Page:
As Chair of the Congressional Oversight Panel, which has been charged with reviewing the current state of financial markets and the regulatory system, Harvard professor Elizabeth Warren has been quite vocal in her support of the administration’s proposal for a Consumer Financial Protection Agency (CFPA). The CFPA would be the regulatory body that ensures that financial institutions provide clear and simple disclosures, which would ostensibly deter consumers from opting for risky and “exotic” financial products, and would be the eighth agency involved in consumer credit regulation. While I agree that there has been little effectiveness in the regulatory system as far as consumer financial protection is concerned, this is no reason to create yet another agency. The CFPA, which was actually conceived by professor Warren several years ago, would separate the regulation that provides consumer financial protection from the regulation that ensures the banks that serve these consumers are solvent, and do not introduce toxic products to the market. If our hope is for a solid financial system, then it must be understood that these two areas of regulation go hand-in-hand. Warren is right, “the credit market is broken,” but she herself proves that the CFPA won’t fix it.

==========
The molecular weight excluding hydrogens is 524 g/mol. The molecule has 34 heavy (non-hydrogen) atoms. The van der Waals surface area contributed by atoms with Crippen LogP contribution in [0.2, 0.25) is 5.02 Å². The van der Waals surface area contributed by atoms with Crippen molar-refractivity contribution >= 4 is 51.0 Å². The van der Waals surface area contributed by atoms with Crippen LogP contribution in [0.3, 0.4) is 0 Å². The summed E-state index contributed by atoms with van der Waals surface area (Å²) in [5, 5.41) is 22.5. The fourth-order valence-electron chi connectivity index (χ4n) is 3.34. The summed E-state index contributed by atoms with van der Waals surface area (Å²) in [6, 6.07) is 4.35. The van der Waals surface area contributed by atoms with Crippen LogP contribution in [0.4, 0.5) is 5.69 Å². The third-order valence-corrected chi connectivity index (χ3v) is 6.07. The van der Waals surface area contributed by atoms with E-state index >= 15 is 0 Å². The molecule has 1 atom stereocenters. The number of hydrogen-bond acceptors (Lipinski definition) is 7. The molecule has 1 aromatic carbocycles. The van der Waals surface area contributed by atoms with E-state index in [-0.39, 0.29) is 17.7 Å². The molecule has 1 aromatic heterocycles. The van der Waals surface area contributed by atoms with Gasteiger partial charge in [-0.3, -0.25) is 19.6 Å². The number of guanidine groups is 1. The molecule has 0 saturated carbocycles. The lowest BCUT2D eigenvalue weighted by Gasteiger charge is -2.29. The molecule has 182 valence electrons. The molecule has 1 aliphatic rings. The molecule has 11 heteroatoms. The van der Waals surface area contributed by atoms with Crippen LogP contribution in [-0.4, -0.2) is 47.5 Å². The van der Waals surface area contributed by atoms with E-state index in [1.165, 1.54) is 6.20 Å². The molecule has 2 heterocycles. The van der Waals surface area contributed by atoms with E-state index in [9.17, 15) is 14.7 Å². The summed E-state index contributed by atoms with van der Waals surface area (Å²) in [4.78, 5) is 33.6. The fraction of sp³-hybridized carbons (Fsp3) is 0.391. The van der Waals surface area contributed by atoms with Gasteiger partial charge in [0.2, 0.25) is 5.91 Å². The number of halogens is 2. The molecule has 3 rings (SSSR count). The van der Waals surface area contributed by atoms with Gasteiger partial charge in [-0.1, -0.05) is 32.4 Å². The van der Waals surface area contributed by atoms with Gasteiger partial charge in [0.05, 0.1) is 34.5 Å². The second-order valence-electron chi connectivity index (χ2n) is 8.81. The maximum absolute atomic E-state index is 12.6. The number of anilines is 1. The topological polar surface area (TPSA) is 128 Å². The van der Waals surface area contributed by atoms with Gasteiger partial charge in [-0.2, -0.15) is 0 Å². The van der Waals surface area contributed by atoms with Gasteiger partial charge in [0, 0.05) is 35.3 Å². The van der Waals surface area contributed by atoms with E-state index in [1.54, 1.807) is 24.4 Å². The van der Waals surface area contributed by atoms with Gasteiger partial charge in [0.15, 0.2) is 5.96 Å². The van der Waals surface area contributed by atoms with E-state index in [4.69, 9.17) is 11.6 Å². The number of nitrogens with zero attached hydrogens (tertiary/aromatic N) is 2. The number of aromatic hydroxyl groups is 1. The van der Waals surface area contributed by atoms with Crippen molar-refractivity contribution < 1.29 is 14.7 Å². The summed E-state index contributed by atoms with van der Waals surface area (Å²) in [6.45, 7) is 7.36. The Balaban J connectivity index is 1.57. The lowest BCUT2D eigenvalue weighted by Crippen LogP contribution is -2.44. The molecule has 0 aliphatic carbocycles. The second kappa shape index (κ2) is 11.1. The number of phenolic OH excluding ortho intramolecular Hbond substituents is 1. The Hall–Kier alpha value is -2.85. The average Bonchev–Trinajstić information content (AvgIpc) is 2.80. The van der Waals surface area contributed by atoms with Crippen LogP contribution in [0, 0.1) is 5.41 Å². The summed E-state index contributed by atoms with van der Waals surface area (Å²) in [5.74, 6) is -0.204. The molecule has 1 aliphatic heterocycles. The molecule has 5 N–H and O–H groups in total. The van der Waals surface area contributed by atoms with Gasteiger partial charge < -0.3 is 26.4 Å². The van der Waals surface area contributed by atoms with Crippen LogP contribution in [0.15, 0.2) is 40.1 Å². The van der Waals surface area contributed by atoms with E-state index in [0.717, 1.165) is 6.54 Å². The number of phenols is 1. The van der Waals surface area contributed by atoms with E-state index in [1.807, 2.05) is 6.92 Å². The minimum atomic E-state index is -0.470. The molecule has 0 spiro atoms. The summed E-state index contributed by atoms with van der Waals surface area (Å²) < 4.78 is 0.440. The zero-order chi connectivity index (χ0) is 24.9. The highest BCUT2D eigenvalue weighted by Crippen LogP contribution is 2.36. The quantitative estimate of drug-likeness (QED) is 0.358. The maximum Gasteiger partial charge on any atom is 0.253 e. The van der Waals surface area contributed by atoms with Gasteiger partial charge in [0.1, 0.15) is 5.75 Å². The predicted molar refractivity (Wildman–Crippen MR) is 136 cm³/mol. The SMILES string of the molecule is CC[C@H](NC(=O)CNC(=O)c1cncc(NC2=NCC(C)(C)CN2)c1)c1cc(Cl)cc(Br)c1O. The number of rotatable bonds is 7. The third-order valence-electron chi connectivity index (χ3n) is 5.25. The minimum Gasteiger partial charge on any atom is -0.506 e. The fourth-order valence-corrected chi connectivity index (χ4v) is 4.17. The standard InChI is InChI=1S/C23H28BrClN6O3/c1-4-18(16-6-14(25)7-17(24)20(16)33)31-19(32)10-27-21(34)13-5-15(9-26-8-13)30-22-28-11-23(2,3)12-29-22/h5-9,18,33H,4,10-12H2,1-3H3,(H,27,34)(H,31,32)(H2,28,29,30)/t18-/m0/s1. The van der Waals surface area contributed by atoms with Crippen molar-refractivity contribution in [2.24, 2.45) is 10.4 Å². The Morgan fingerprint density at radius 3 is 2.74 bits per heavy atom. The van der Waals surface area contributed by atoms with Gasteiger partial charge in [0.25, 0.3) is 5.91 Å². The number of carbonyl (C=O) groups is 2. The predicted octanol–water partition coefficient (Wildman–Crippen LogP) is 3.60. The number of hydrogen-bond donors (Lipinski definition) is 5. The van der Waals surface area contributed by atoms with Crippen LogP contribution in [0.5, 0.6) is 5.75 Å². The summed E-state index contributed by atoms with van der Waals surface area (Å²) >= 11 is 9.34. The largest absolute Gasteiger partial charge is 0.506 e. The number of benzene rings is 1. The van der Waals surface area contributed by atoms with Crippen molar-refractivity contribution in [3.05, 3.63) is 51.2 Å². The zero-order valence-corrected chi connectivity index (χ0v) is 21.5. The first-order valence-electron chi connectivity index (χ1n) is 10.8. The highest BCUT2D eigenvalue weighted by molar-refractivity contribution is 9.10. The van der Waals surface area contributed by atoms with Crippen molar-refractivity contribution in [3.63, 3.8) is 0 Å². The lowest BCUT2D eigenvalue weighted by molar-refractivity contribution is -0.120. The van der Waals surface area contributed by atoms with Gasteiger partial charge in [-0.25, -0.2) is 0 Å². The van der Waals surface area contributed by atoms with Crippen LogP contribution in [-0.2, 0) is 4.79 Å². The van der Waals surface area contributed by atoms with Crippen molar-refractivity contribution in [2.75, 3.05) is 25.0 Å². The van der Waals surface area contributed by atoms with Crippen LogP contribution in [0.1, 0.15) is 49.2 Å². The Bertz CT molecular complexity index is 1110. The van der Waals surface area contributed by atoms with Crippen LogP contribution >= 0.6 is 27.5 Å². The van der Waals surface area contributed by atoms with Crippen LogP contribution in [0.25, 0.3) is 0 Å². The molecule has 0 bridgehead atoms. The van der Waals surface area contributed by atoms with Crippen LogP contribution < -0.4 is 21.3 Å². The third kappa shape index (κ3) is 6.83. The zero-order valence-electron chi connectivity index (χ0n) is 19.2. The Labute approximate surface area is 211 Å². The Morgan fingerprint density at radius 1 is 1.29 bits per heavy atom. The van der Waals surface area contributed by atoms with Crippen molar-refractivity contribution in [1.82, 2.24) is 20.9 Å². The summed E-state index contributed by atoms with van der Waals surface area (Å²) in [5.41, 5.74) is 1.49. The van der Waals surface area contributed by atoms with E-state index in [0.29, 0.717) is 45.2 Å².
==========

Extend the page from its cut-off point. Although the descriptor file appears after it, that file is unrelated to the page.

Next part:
Warren lays out her arguments for the CFPA in two articles that appeared recently in Business Week and in The Baseline Scenario. While she is spot on in her analysis of the nature of the problems that plague our financial system, her solutions do not address the problems that she identifies. It’s true, traditional financial products cannot compete with “exotic” products whose terms seem attractive up front, but hide surprises and changes that are revealed only after the consumer has committed. Further, the more complex these “exotic” financial products become, the less able consumers are to make comparisons. Right now our financial system lacks a level-playing field, transparent in its operation, which encourages competition, and also engenders product innovation.